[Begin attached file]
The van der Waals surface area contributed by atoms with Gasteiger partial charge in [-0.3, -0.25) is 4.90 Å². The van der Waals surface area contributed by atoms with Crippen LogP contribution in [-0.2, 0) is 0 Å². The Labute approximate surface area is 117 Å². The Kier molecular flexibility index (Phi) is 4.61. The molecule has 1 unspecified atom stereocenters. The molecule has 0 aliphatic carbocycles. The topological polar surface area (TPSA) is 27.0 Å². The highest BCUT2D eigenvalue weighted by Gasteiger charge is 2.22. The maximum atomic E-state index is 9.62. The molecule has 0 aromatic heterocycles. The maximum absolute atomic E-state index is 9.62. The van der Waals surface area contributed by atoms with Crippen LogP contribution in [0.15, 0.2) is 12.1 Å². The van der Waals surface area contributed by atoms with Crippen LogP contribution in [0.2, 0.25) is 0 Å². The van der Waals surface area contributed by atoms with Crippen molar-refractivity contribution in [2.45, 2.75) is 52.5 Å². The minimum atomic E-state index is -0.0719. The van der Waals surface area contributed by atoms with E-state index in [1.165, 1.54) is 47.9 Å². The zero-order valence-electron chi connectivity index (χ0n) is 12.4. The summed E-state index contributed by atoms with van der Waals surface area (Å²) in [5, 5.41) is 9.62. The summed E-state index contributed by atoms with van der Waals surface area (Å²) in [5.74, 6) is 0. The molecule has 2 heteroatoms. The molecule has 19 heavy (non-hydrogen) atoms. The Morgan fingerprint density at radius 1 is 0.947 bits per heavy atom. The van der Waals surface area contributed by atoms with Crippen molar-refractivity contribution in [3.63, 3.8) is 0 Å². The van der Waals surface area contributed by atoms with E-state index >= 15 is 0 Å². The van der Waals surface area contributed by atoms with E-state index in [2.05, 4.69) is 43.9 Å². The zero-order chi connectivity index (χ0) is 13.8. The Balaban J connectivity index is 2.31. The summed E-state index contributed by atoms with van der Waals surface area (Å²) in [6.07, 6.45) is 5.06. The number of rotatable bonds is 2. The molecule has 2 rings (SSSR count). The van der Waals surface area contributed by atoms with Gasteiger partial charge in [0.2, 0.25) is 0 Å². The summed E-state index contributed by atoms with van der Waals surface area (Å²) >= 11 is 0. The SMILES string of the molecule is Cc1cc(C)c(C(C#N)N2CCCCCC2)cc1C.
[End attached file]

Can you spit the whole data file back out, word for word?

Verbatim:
The van der Waals surface area contributed by atoms with Gasteiger partial charge in [-0.3, -0.25) is 4.90 Å². The van der Waals surface area contributed by atoms with Crippen LogP contribution in [-0.2, 0) is 0 Å². The Labute approximate surface area is 117 Å². The Kier molecular flexibility index (Phi) is 4.61. The molecule has 1 unspecified atom stereocenters. The molecule has 0 aliphatic carbocycles. The topological polar surface area (TPSA) is 27.0 Å². The highest BCUT2D eigenvalue weighted by Gasteiger charge is 2.22. The maximum atomic E-state index is 9.62. The molecule has 0 aromatic heterocycles. The maximum absolute atomic E-state index is 9.62. The van der Waals surface area contributed by atoms with Crippen LogP contribution in [0.15, 0.2) is 12.1 Å². The van der Waals surface area contributed by atoms with Crippen LogP contribution in [0.2, 0.25) is 0 Å². The van der Waals surface area contributed by atoms with Crippen molar-refractivity contribution in [2.45, 2.75) is 52.5 Å². The minimum atomic E-state index is -0.0719. The van der Waals surface area contributed by atoms with E-state index in [1.165, 1.54) is 47.9 Å². The zero-order valence-electron chi connectivity index (χ0n) is 12.4. The summed E-state index contributed by atoms with van der Waals surface area (Å²) in [5, 5.41) is 9.62. The summed E-state index contributed by atoms with van der Waals surface area (Å²) in [5.74, 6) is 0. The molecule has 2 heteroatoms. The molecule has 19 heavy (non-hydrogen) atoms. The Morgan fingerprint density at radius 1 is 0.947 bits per heavy atom. The van der Waals surface area contributed by atoms with Crippen molar-refractivity contribution in [3.63, 3.8) is 0 Å². The van der Waals surface area contributed by atoms with E-state index >= 15 is 0 Å². The van der Waals surface area contributed by atoms with E-state index in [2.05, 4.69) is 43.9 Å². The zero-order chi connectivity index (χ0) is 13.8. The Balaban J connectivity index is 2.31. The summed E-state index contributed by atoms with van der Waals surface area (Å²) in [6.07, 6.45) is 5.06. The number of rotatable bonds is 2. The molecule has 2 rings (SSSR count). The van der Waals surface area contributed by atoms with Gasteiger partial charge in [0.2, 0.25) is 0 Å². The summed E-state index contributed by atoms with van der Waals surface area (Å²) >= 11 is 0. The SMILES string of the molecule is Cc1cc(C)c(C(C#N)N2CCCCCC2)cc1C.